Dumb Mistake: I forgot to turn off the rudder gyro for the last two days of testing. The rudder might have been fighting the autopilot during turns. I'll set gain to zero for the next round of flight-testing.

Jeff
www.teslacoil.com
May 05, 2006, 03:02 AM
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icebear's Avatar
Thanks for the update Jeff! Interesting to read about your testing. I totally agree about setting up the waypoints closer when testing. I had the same issue when testing my first UAV last year. The waypoints where so far away that I "chickened out" fearing that I would loose radio range when my 42" Super Impress turned into a small speck just 1/2 mile away. My longes routes are only about 1.5 miles but the plane is never more than 1/2 mil away.
With my new bigger airfame (SuperMiss, 54")
I'll be more daring. Hopefully I'll be able to test it with the Geko 201 and PDC-10 this weekend!

/Icebear
May 05, 2006, 12:17 PM
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El Mirage Photos


UAVers,

Here is a link to the Google Sat. Photo of El Mirage Dry lake bed.

http://maps.google.com/?ll=34.637728...09692&t=k&om=1

Nick took photos of yesterday's test and I'll add them to this post later today...

Jeff
Last edited by workshop; May 06, 2006 at 01:54 AM.
May 05, 2006, 11:30 PM
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I look forward to seeing them .. Cool Project!
May 06, 2006, 02:25 AM
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Waking the Perimeter


Good luck this weekend Bjorn... It'd be interesting to hear how it goes...
Thanks LVSPARK, it's been fun so far...

San Pedro Flight Tests
Now that the NAV2 and ALTE gains are adjusted for smooth flight and reasonable turns, I'm going to bring the testing closer to home (three hour trips, three dollar gas and hotel rooms were adding up) and fly at a large soccer complex in San Pedro.

Flight Fifteen
Today I learned that it's probably a good idea to walk the (flight testing) perimeter with a handheld GPS to mark the route and landmarks in Mapsource before proceeding with programming waypoints. It seemed that the waypoints I programmed in the night before didn't correlate with the actual field and I couldnít seem to enter the pattern. Once I walked the whole field complex (making notes of landmarks) and loaded the "bread crumb" route into Mapsource, I could much more clearly see where I needed to fly and where I had made my mistakes. The handheld GSP has become essential tool.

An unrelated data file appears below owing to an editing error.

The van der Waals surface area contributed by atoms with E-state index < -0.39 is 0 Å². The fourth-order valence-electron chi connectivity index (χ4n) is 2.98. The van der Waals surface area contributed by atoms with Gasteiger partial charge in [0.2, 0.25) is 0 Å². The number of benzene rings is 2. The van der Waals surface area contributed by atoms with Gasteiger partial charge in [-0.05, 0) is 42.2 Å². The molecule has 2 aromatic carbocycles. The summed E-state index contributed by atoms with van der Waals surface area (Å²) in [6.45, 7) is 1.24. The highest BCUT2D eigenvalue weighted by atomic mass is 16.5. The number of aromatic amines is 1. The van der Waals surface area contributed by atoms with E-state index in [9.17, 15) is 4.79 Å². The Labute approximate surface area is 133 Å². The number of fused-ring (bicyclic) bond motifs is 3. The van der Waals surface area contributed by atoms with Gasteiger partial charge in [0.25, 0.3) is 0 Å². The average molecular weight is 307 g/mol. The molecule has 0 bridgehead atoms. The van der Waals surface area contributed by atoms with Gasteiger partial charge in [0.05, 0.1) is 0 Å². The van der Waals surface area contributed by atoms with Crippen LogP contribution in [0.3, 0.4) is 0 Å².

I've set a figure eight pattern with the waypoints at least 500 feet from each other. The turns are all equal to or greater than 90 degrees. I hope the PicoPilot has enough resolution to make this route or I'll have to go back to the desert.

Jeff
May 06, 2006, 09:33 PM
Professor of Wood
kd7ost's Avatar
Sounds pretty cool Jeff. You're making some great headway. If your plane can't make the turn it might be more of a factor of aircraft speed and turn rate ability. Your rudder gain needs to be dialed down so the plane won't zig zag and it sounds like you've done that well. If you ask it to turn too sharply it's like trying to turn a 90 degree turn in a boat. It will side skid (slip) as it comes around. If your next point is inside the crafts ability to turn you will overshoot. But wait, there's more.

The Pico Pilot Nav unit uses waypoint departure sequencing which is much better in a small UAV than waypoint arrival sequencing. The "way point made" in the pico pilot sequencing software happens once the unit is within .1 mile of a waypoint. .1 mile is equal to 528 feet. In other words, If you approach a waypoint, once you are within 528 feet, the waypoint will be made good as far as the sequencer. But, it now looks for departure. As the plane travels past the waypoint the distance begins to increase. That's what the sequencer sees to tell it to now start navigating to the next waypoint. You might be 500 feet off to the right or the left of that waypoint if you have a cross wind for example. It will look like your plane didn't make the waypoint to the gnats hiney. It didn't. But it made the waypoint as far as the software goes. This needs to be like that. The small amount of error in a GPS position fix, coupled with aircraft flight dynamics and winds might have you flying around a waypoint till fuel runs out if the spec were too tight. If you had to get within a foot, the plane might skid around up there forever and never make the waypoint. Parameters in the code have to be big enough to allow small light planes to fly a course. The smaller the course gets, coupled with the bigger and faster the plane becomes, the more you can expect to see what might look like erratic behavior when flying a small course.